Use Trusted Advisors to Shore Up Your Consulting

I think of myself as "an A student" and don't like to fail. That's why, when an assignment gets overly-difficult or complex, I reach out to others for their thoughts and ideas. Even though independent, I realize that asking for help is a sign of strength. 

A company hired me to give one of their underperforming Vice Presidents a 360 Review, because many of his colleagues and team members had expressed deep concerns about him.

In a "360," the candidate completes a questionnaire about him- or herself, and their boss, peers, and direct reports complete the same questionnaire.

A typical 360 measures things like building strong teams, delegating, developing others, and making decisions. The results are tabulated anonymously and allow the candidate to see how their view of themselves differs from the way they're seen by others. The gaps present development opportunities.

For example, if I rate my decision making ability a 4.5 (on a 5-point scale) and my observers rate me a 2.5, there's a large gap of 2 points. That tells me I'm worse at making decisions than I had thought, and that decision making is something I must improve. Since a 360 is often a 50-page report, there are a lot of issues to consider.

In this case, the candidate was a Senior Vice President in the state's largest bank. His 360 scores were so poor I wondered if I could succeessfully turn him around and save his job. I thought perhaps the company should just terminate him.

To help me navigate these difficult waters I wrote an email to 12 trusted advisors asking their input. Without mentioning personal or company names, I explained the situation.

They unanimously thought the executive should be coached, not fired. This is the thank you letter I sent to those who helped me.


Thank you for coming to my aid when I reached out to you on Wednesday,  March 26. Sure, I could have tackled the assignment alone, but I felt more confident drawing on your good will and life experience.

This was a biggie. I've turned around many executives faced with termination, but never any with scores at 40%.

We agreed not to terminate Martin (not his real name). As one friend advised, "going straight into termination is not the way to institutionalize 360 surveys."

We also decided not to change his job description or remove direct reports. (Turns out he has eight direct reports, not 80 as I had told you.)

The CEO met with Martin and told him he was facing dismissal. Then I met with him for three hours, which seemed like five minutes.

I did not share the terrible 46-page 360-review with him because I thought that much negative feedback would break him.

Instead, I told him that his direct reports had given him 2's across all measures. That's 40% which is an "F" in anyone's classroom. Martin was stunned but received the feedback well.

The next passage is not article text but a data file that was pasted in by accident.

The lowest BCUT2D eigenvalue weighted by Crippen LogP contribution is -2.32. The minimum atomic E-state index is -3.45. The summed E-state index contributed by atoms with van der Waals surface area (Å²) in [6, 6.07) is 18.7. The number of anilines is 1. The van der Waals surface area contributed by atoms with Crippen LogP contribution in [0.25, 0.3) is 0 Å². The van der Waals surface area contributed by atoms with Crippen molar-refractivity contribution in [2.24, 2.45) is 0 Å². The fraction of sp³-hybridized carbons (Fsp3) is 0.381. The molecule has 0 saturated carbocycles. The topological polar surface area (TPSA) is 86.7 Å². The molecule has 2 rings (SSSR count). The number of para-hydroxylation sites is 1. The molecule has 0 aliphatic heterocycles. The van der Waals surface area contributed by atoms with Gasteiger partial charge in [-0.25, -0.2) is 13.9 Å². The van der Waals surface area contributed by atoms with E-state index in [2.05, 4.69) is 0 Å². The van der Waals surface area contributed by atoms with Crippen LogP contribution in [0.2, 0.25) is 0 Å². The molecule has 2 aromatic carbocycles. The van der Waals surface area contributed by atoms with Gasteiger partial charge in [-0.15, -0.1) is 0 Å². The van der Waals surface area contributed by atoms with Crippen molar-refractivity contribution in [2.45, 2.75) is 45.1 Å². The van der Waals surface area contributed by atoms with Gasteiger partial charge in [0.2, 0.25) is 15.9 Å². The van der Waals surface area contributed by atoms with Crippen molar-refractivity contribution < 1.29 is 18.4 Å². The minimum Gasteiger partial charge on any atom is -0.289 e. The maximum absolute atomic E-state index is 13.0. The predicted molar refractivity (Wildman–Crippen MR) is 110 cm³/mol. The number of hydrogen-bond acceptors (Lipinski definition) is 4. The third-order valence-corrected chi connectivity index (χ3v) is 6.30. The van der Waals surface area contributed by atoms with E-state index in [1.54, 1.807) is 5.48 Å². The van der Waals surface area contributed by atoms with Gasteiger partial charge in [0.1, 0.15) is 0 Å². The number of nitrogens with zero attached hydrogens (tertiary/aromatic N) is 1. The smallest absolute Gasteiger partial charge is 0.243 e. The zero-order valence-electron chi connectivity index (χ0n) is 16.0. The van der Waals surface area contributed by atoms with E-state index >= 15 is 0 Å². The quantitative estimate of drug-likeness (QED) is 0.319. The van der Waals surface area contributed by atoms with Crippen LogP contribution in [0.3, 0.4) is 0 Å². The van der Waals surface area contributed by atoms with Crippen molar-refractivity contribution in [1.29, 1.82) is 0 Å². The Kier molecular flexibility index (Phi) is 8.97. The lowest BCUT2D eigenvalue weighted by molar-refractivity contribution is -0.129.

His job is extremely complex and may be too big. (This bank is a 55-gallon can of worms.)

I taught him that a leader's first and primary job is to develop his/her people, regardless of the tasks at hand. That was a revelation.

I gave him a copy of the bulleted leadership style of a Senior District Team Leader (District Manager) from Target corporation. His resume is stacked with awards as District Team Leader of the Year, Best Talent Developer, Best Boss, and Best Team Player.

He's a great role model. Martin was encouraged to see what good looks like. (He could use a powerful mentor who is a great developer of talent.)

He was to have an all-day team meeting on Friday, so we scripted his kick-off, which thanked the group for participating in the study, acknowledged his failings, and promised to make fixing them Job #1.

He texted that the meeting had gone extremely well, and several direct reports thanked him privately.

So far, so good.

I told Martin that I'm not handling this alone, that I've assembled a team to help him. I mean that sincerely. I didn't give him names, but I told him about your role as a business and community leader. He was comforted not to be going it alone.

As I was driving to meet Martin Thursday morning, I was a bit unsettled. I'd had a sleepless night. Lives and careers are at stake, and I don't want to mess this up. As I was driving, I was talking to my oldest son in Seattle, and he said, "Dad, if anyone can help him, you can."

Thanks for responding to me so quickly with such great ideas.

Footnote: I spent several months helping Martin improve his performance. His scores on a second 360 were better. Things went so well the CEO gave him glowing reviews. Sadly, a month later I received a call from the VP of Human Resources telling me that Martin was being fired.

The bank being tight-lipped, I never learned the reasons why. They gave Martin a generous severance and outplacement package, and as his outplacement (career transition) consultant, I helped him land a bigger, better job where he has been more successful and happy.

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